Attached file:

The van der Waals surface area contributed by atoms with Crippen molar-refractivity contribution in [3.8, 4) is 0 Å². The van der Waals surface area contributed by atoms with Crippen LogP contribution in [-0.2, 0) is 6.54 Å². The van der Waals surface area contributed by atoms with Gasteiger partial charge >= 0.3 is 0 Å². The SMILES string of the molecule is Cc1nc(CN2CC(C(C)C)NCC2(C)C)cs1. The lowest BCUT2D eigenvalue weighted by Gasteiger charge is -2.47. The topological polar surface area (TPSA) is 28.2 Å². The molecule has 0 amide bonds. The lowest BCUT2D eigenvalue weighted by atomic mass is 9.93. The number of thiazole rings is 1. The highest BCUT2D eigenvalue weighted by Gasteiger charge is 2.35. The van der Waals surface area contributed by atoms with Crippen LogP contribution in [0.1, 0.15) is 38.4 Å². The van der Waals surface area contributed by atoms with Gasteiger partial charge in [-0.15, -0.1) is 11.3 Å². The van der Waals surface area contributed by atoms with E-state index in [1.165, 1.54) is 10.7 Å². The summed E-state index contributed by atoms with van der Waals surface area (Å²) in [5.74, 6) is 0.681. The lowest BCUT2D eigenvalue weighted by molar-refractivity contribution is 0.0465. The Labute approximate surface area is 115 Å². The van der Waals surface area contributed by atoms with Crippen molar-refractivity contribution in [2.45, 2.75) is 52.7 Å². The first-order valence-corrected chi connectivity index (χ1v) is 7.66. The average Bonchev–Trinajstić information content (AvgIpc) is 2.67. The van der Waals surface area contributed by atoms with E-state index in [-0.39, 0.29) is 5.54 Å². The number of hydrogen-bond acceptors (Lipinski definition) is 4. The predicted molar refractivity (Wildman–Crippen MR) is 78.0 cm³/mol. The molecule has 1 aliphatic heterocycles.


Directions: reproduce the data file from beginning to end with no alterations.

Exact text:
The van der Waals surface area contributed by atoms with Crippen molar-refractivity contribution in [3.8, 4) is 0 Å². The van der Waals surface area contributed by atoms with Crippen LogP contribution in [-0.2, 0) is 6.54 Å². The van der Waals surface area contributed by atoms with Gasteiger partial charge >= 0.3 is 0 Å². The SMILES string of the molecule is Cc1nc(CN2CC(C(C)C)NCC2(C)C)cs1. The lowest BCUT2D eigenvalue weighted by Gasteiger charge is -2.47. The topological polar surface area (TPSA) is 28.2 Å². The molecule has 0 amide bonds. The lowest BCUT2D eigenvalue weighted by atomic mass is 9.93. The number of thiazole rings is 1. The highest BCUT2D eigenvalue weighted by Gasteiger charge is 2.35. The van der Waals surface area contributed by atoms with Crippen LogP contribution in [0.1, 0.15) is 38.4 Å². The van der Waals surface area contributed by atoms with Gasteiger partial charge in [-0.15, -0.1) is 11.3 Å². The van der Waals surface area contributed by atoms with E-state index in [1.165, 1.54) is 10.7 Å². The summed E-state index contributed by atoms with van der Waals surface area (Å²) in [5.74, 6) is 0.681. The lowest BCUT2D eigenvalue weighted by molar-refractivity contribution is 0.0465. The Labute approximate surface area is 115 Å². The van der Waals surface area contributed by atoms with Crippen molar-refractivity contribution in [2.45, 2.75) is 52.7 Å². The first-order valence-corrected chi connectivity index (χ1v) is 7.66. The average Bonchev–Trinajstić information content (AvgIpc) is 2.67. The van der Waals surface area contributed by atoms with E-state index in [-0.39, 0.29) is 5.54 Å². The number of hydrogen-bond acceptors (Lipinski definition) is 4. The predicted molar refractivity (Wildman–Crippen MR) is 78.0 cm³/mol. The molecule has 1 aliphatic heterocycles.